By now, the Denver Convention Center is probably cleaned up from IOUG Collaborate. The signs directing thousands of attendees to top-notch technical presentations have been removed, the twenty rental laptops which composed the classroom for Pythian’s RAC Attack class have been returned, and the vendor exhibition floor has been completely cleared out. Flight delays notwithstanding (thanks to some midwest weather), attendees are generally home by now – even those coming from places as far away as Germany and Australia.
Now that the buzz is dying down, I’ve finally found a few minutes to post my personal highlights.
First off, my favorite part of Collaborate is the opportunity to meet so many old friends and make new acquaintances who are all using Oracle technology. It’s both fun and informative to hear about the ways others are using Oracle software.
I was recently involved in an upgrade project to go from 184.108.40.206 to 220.127.116.11 on an Exadata V2. We hit some snags during the upgrade specifically related to OEM 12c Cloud Control. We performed an out-of-place upgrade and OEM 18.104.22.168.0 had some difficulty in dealing with this.
12c Cloud Control is supposed to run a daily check that looks for new targets on each server. When it finds something new, it places this in a queue to wait for admin approval. With a single click, you can promote the newly discovered target to an OEM managed object.
I recently helped set up an Exadata X2-8 Database Machine with the latest version of OEM Cloud Countrol (22.214.171.124). A few documents do exist for this process – the most useful of which are the Exadata Discovery Cookbook and the Setup Automation Kit. However, I found a few inconsistencies and problems; I think the existing documents I found were written on older versions of OEM and older versions of the tools. Also, there are some additional steps for older Exadatas which didn’t apply to my case.
This is just a small bug-fix release of the plugin. It has actually been quietly released for a while now. If you have downloaded the plugin recently, you have the latest version. To be sure, check the version in the Console, or you can see it in the file name.
There are two bugs fixed:
1. Deployment on an OMS hosted on Solaris didn’t work. (And I suspect it could be the same for Agents on Solaris.)
2. Changing thresholds on the metrics caused the error “Modification of Target Monitoring Settings has Failed”. Also, applying monitoring template was failing for the same reason.
Disclaimer: Much of what follows is pure speculation on my part. It could be completely wrong, and I’m putting it out there in the hopes that it’ll eventually be proven one way or the other.
Announcing the IOUG Big Data Special Interest Group (SIG)!
We have the SIG meeting at Oracle Open World. Come join us with your morning coffee! There’s nothing better than starting your Big morning with Big Data talks! Yes — we actually managed to get the room at this busy times at OOW thanks to IOUG.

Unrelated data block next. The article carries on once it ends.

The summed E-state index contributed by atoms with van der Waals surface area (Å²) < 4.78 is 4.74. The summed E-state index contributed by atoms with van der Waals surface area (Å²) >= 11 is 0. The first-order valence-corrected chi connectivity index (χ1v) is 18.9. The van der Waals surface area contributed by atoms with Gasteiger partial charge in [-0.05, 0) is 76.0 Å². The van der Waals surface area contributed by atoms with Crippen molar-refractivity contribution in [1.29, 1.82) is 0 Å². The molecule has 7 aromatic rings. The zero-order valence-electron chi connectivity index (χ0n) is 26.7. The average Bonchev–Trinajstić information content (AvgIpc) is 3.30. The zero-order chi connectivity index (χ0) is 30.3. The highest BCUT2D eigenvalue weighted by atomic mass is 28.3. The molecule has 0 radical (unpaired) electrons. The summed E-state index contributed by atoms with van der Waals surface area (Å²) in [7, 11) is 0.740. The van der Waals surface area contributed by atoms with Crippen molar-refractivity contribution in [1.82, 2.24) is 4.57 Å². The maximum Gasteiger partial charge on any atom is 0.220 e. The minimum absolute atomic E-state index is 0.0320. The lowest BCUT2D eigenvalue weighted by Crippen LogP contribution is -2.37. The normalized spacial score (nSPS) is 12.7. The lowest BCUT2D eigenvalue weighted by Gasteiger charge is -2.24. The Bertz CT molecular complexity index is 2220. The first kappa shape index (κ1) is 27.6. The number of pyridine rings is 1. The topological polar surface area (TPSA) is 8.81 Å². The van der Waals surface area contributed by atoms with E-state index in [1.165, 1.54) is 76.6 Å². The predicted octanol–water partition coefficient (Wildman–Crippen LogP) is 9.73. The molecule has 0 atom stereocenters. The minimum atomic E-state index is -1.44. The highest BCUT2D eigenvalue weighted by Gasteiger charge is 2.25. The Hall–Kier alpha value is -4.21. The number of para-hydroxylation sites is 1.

What: IOUG Big Data SIG Meeting
When: 8:45-9:45am, Tue., 2-Oct-2012
Where: Moscone West Level 3, Overlook 3 (OOW12)
Everyone is welcomed. Gwen Shapira is the SIG leader and expect lots of great things in that space. The SIG is also looking for volunteers — that’s going to be a hot space so if you want to engage early, come and let us know.
Oracle OpenWorld 2012 is just over a month away, and yes, we are organizing the Annual Oracle Bloggers Meetup — one of your top favorite events of OpenWorld.
What: Oracle Bloggers Meetup 2012
When: Wed, 3-Oct-2012, 5:30pm
MySQL management plugin for EM 12c has been long overdue. I’ve initially migrated the older plugin to EM 12c about 6 months ago, and few dozen people received this as the initial beta of the plugin. It worked OK but didn’t use any of the new 12c features, and its home page was a bit of a mess in the EM 12c Cloud Control web interface.
This blog is a little bit self serving and I’d normally not post it but I think that it would be an awesome deal for those of you who are thinking of buying an Oracle Database Appliance now. We have
several just two left brand new, unopened ODAs left in our inventory that we need to move. Half of them are gone to our customers but there are few still left. We are not really interested in holding on to them while somebody else can put them to good use so we have very very (did I say very?) good price. :) Limited time offer as they say.
When preparing for the the IOUG Collaborate 12 deep dive on deploying Oracle Databases for high Availability, I wanted to provide some feedback on what hardware components are failing most frequently and which ones are less frequently. I believe I have reasonably good idea about that but I thought that providing some more objective data would be better. I couldn’t find and results of a more scientific research so I decided to organize a poll. This blog post shows the results and I promised to share it with several groups.